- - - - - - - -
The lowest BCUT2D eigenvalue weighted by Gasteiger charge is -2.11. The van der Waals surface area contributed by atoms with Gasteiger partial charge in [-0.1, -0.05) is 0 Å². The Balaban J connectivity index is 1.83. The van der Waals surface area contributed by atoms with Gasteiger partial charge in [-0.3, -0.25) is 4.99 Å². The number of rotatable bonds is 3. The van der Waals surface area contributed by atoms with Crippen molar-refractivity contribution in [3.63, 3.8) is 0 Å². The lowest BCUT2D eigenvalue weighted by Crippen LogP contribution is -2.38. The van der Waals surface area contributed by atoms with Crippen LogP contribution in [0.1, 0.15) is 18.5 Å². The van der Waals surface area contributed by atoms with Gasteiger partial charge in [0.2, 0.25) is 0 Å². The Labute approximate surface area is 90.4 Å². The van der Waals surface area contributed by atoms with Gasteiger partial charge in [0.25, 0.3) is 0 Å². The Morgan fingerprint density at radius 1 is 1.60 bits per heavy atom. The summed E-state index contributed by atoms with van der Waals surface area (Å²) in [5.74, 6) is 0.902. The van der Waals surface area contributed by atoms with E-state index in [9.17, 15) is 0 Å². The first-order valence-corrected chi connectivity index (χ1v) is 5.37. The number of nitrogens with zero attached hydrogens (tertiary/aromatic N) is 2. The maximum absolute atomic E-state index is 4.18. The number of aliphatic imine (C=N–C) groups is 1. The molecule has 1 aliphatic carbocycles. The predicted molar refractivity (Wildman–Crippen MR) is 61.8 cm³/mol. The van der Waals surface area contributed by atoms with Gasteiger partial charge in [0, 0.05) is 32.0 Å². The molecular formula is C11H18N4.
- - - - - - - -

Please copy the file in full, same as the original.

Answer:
The lowest BCUT2D eigenvalue weighted by Gasteiger charge is -2.11. The van der Waals surface area contributed by atoms with Gasteiger partial charge in [-0.1, -0.05) is 0 Å². The Balaban J connectivity index is 1.83. The van der Waals surface area contributed by atoms with Gasteiger partial charge in [-0.3, -0.25) is 4.99 Å². The number of rotatable bonds is 3. The van der Waals surface area contributed by atoms with Crippen molar-refractivity contribution in [3.63, 3.8) is 0 Å². The lowest BCUT2D eigenvalue weighted by Crippen LogP contribution is -2.38. The van der Waals surface area contributed by atoms with Crippen LogP contribution in [0.1, 0.15) is 18.5 Å². The van der Waals surface area contributed by atoms with Gasteiger partial charge in [0.2, 0.25) is 0 Å². The Labute approximate surface area is 90.4 Å². The van der Waals surface area contributed by atoms with Gasteiger partial charge in [0.25, 0.3) is 0 Å². The Morgan fingerprint density at radius 1 is 1.60 bits per heavy atom. The summed E-state index contributed by atoms with van der Waals surface area (Å²) in [5.74, 6) is 0.902. The van der Waals surface area contributed by atoms with E-state index in [9.17, 15) is 0 Å². The first-order valence-corrected chi connectivity index (χ1v) is 5.37. The number of nitrogens with zero attached hydrogens (tertiary/aromatic N) is 2. The maximum absolute atomic E-state index is 4.18. The number of aliphatic imine (C=N–C) groups is 1. The molecule has 1 aliphatic carbocycles. The predicted molar refractivity (Wildman–Crippen MR) is 61.8 cm³/mol. The van der Waals surface area contributed by atoms with Gasteiger partial charge in [0, 0.05) is 32.0 Å². The molecular formula is C11H18N4.